RICHMOND, Va. -- The Virginia Department of Health recommends that college students and parents learn more about meningococcal disease, a potentially fatal bacterial infection, and the students protect themselves through vaccination. Certain college students especially freshmen who live in dormitories -- may be at increased risk for this disease.
The proportion of cases among adolescents and young adults has increased in recent years, including cases at U.S. colleges and universities. Studies indicate college freshmen living in dormitories are at increased risk for disease and that up to 80 percent of meningococcal cases among college students are vaccine preventable.
While meningococcal disease is rare, it is a very serious illness with potentially tragic consequences, said State Health Commissioner Robert. B. Stroube, MD, MPH. The symptoms can sometimes resemble the flu and the majority of cases can occur in the winter months, making diagnosis difficult.
Prior to enrollment in any public four-year institution of higher education, Virginia law requires all incoming full-time students to be vaccinated against meningococcal disease or to sign a waiver stating they are aware of the risks, but chose not to be vaccinated. In addition, the Advisory Committee on Immunization Practices (ACIP) of the Centers for Disease Control and Prevention (CDC) and the American Academy of Pediatrics (AAP) both urge parents and college students especially those who live in or plan to live in dormitories to learn more about meningococcal disease and the potential benefits of vaccination.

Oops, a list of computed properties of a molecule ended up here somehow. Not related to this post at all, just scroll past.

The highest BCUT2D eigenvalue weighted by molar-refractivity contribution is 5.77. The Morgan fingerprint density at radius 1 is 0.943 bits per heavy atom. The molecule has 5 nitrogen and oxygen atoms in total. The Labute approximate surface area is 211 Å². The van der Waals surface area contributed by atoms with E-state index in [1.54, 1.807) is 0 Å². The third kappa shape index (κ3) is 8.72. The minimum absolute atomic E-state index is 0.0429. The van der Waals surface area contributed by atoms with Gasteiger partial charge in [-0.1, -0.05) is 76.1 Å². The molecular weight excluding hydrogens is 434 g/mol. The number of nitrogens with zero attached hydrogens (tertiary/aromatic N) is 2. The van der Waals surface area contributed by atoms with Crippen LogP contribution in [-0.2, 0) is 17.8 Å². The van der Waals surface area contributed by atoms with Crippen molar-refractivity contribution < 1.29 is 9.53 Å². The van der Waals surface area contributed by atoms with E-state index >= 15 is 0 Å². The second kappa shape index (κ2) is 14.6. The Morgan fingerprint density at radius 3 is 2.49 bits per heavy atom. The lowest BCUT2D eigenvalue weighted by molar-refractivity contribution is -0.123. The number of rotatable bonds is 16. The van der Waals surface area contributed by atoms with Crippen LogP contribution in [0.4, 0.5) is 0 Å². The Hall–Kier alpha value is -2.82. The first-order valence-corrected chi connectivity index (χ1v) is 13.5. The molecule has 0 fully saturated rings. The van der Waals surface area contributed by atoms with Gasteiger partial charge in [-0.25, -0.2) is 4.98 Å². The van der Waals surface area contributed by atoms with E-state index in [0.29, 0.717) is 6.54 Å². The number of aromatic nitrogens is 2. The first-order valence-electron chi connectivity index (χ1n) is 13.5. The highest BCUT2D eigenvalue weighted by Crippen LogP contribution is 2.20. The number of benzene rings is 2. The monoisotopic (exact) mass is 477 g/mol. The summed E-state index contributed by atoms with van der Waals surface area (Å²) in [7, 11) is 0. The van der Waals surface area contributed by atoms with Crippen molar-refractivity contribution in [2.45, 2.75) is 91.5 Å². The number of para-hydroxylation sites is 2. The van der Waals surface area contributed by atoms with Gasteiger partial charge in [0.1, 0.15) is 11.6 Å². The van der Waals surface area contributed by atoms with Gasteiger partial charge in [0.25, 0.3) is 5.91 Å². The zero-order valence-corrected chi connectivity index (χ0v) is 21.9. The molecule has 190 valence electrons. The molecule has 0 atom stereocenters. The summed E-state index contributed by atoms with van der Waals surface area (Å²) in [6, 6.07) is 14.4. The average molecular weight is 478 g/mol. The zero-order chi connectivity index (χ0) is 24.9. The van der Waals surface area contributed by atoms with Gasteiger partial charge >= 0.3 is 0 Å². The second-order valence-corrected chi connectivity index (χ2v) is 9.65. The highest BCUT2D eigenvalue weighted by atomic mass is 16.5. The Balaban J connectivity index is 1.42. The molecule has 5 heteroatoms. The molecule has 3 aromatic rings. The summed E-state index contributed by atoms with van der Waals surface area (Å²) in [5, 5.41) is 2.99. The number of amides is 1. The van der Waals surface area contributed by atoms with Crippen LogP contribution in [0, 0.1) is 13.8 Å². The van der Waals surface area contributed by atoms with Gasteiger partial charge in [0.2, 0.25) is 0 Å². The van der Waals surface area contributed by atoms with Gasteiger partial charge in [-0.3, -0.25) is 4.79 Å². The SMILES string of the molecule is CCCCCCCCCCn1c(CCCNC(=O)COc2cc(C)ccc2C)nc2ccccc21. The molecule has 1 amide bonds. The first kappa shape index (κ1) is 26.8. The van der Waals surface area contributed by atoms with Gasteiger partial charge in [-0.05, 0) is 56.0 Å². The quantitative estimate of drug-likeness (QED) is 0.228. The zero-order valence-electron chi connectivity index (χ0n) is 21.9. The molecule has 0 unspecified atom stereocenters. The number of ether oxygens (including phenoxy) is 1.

Caused by the bacteria Neisseria meningitides, meningococcal disease can lead to an infection of the brain and spinal cord coverings and bloodstream infection. It is primarily transmitted through the exchange of respiratory and throat secretions (i.e., coughing, sneezing, kissing and sharing items such as a drinking glass, lip balm, utensils or cigarettes). The risk for college students also has been linked to certain social behaviors, such as exposure to passive and active smoking, bar patronage and excessive alcohol consumption.
The CDC reports that nearly 3,000 people are diagnosed with meningococcal disease in the U.S. each year. About 10 percent of these people die, in spite of treatment with antibiotics. Of those who survive, one in five suffer long-term effects that can include brain damage, seizures, and hearing loss or limb amputations.
We encourage young adults entering college to be vaccinated against bacterial meningitis, Stroube stressed. The vaccine is approximately 85 percent to 100 percent effective, adverse reactions are mild and the vaccine protects for three to five years.
For more information about meningococcal disease or the vaccine, contact your local health department or visit the Virginia Department of Health Division of Immunization Web site at www.vdh.state.va.us/imm/index.asp.
Source: Virginia Department of Health